He sounded the housing alarm, but to no avail

In August 2007, Michael Blomquist sued major subprime lenders, including Washington Mutual, alleging that they had helped sustain the housing bubble.
In August 2007, Michael Blomquist sued major subprime lenders, including Washington Mutual, alleging that they had helped sustain the housing bubble. (George Frey)
By Greg Gordon
Sunday, November 14, 2010

Former Treasury secretary Henry M. Paulson Jr., Federal Reserve Chairman Ben S. Bernanke and other top government officials have said they did not notice the dangers that Michael Blomquist saw in the runaway California housing market until five years after he did.

As home prices and loan amounts in California's Silicon Valley, one of the nation's hottest markets, began mushrooming in late 2003, lying, scheming and recklessness were becoming everyday occurrences, Blomquist said.

Blomquist, a San Jose real estate and mortgage broker, was sure that tricky loans - and the inflated incomes on loan applications - would lead to a housing bubble with disastrous consequences.

Refusing to commit "felony mortgage fraud," he said, he closed his offices in January 2004, long before the housing meltdown, and began a sort of one-man crusade to expose what he calls "a criminal conspiracy to turn the housing market into a giant Ponzi scheme."

Over the next four years, Blomquist futilely tried to dissuade clients and friends from putting their life savings into pricey homes. He wrote letters warning federal regulators and members of Congress that mortgage fraud was creating "a perfect storm" in the housing industry.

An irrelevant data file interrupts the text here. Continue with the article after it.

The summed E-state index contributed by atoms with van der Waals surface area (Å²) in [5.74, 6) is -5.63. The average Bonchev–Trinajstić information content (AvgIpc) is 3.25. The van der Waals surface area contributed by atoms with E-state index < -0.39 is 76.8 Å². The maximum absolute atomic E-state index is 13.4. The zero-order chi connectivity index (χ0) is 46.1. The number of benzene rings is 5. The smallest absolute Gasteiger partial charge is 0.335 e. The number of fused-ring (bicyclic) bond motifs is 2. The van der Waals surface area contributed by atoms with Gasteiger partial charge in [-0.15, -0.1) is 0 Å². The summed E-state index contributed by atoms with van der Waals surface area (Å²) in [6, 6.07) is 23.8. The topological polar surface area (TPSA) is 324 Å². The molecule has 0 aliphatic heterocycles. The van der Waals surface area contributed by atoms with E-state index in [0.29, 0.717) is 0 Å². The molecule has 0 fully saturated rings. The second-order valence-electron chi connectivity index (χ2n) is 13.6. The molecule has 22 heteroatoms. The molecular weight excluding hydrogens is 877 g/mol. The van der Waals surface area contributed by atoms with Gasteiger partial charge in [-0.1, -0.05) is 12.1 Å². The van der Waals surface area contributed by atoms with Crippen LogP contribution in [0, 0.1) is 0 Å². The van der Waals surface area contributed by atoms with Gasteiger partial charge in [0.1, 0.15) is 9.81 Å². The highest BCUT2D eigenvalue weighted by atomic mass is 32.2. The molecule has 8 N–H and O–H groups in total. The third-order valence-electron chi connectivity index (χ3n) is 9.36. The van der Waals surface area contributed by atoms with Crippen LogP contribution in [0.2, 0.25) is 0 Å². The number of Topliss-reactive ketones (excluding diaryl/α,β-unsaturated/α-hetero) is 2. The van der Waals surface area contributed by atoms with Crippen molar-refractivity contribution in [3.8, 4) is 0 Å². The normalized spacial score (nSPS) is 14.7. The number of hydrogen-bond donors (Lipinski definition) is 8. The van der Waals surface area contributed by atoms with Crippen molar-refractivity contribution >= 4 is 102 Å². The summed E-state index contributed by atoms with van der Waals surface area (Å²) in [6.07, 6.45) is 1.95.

Acting as his own attorney, he even waged a federal court fight against some of the biggest subprime players, as well as Paulson and other top federal regulators, accusing them of conspiring to fraudulently inflate home prices and asking the court to bar the issuance of one widely used type of risky mortgage.

Responding to Blomquist's letter on Sept. 1, 2005, Sen. Dianne Feinstein (D-Calif.) assured him that she was "monitoring the situation closely." Suzanne Killian, an assistant director of the Fed's consumer unit, advised him later that month that his concerns would be considered.

In the end, however, his warnings brought no serious action until the bubble began to burst.

Did Blomquist, with his inside view of the market, have a better understanding than did Bernanke and his predecessor at the Fed, Alan Greenspan, who failed to rein in subprime mortgage lenders? Could Blomquist, with a two-year college degree, have a better grasp of the danger than did Paulson, who oversaw Wall Street giant Goldman Sachs's investment in subprime mortgage securities and was the Treasury secretary when the market crested?

That's hard to know.

What's clear is that Blomquist set himself apart from tens of thousands of real estate agents nationwide who rode the mania and kept selling properties for spiraling prices until they crashed.

"When fraud becomes the competition, anybody who has any ethics is driven out of business," he said. "As a fiduciary, I felt I couldn't do my job. Your role is to be aware of market conditions. . . . You're supposed to put clients' interests ahead of your own.

CONTINUED     1        >

© 2010 The Washington Post Company